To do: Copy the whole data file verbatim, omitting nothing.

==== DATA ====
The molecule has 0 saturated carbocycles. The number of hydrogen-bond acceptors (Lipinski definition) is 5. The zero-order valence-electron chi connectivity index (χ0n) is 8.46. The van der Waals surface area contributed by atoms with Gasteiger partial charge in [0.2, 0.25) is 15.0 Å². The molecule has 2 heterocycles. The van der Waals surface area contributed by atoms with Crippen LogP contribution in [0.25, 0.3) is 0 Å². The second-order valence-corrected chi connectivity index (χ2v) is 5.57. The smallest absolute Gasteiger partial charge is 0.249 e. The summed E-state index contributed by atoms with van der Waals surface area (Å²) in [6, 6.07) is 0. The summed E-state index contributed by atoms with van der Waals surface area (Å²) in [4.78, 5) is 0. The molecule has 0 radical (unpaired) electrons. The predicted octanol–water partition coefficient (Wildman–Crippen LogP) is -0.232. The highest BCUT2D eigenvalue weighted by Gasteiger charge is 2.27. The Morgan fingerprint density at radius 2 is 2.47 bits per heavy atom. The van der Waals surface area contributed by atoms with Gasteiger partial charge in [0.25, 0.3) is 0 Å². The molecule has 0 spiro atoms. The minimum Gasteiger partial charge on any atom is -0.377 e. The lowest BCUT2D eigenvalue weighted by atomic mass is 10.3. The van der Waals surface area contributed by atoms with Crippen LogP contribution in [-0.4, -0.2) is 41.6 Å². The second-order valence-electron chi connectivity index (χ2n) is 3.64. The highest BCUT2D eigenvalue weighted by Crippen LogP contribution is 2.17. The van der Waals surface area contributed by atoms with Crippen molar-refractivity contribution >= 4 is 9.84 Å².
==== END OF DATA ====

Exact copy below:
The molecule has 0 saturated carbocycles. The number of hydrogen-bond acceptors (Lipinski definition) is 5. The zero-order valence-electron chi connectivity index (χ0n) is 8.46. The van der Waals surface area contributed by atoms with Gasteiger partial charge in [0.2, 0.25) is 15.0 Å². The molecule has 2 heterocycles. The van der Waals surface area contributed by atoms with Crippen LogP contribution in [0.25, 0.3) is 0 Å². The second-order valence-corrected chi connectivity index (χ2v) is 5.57. The smallest absolute Gasteiger partial charge is 0.249 e. The summed E-state index contributed by atoms with van der Waals surface area (Å²) in [6, 6.07) is 0. The summed E-state index contributed by atoms with van der Waals surface area (Å²) in [4.78, 5) is 0. The molecule has 0 radical (unpaired) electrons. The predicted octanol–water partition coefficient (Wildman–Crippen LogP) is -0.232. The highest BCUT2D eigenvalue weighted by Gasteiger charge is 2.27. The Morgan fingerprint density at radius 2 is 2.47 bits per heavy atom. The van der Waals surface area contributed by atoms with Gasteiger partial charge in [0.25, 0.3) is 0 Å². The molecule has 0 spiro atoms. The minimum Gasteiger partial charge on any atom is -0.377 e. The lowest BCUT2D eigenvalue weighted by atomic mass is 10.3. The van der Waals surface area contributed by atoms with Crippen LogP contribution in [-0.4, -0.2) is 41.6 Å². The second-order valence-electron chi connectivity index (χ2n) is 3.64. The highest BCUT2D eigenvalue weighted by Crippen LogP contribution is 2.17. The van der Waals surface area contributed by atoms with Crippen molar-refractivity contribution >= 4 is 9.84 Å².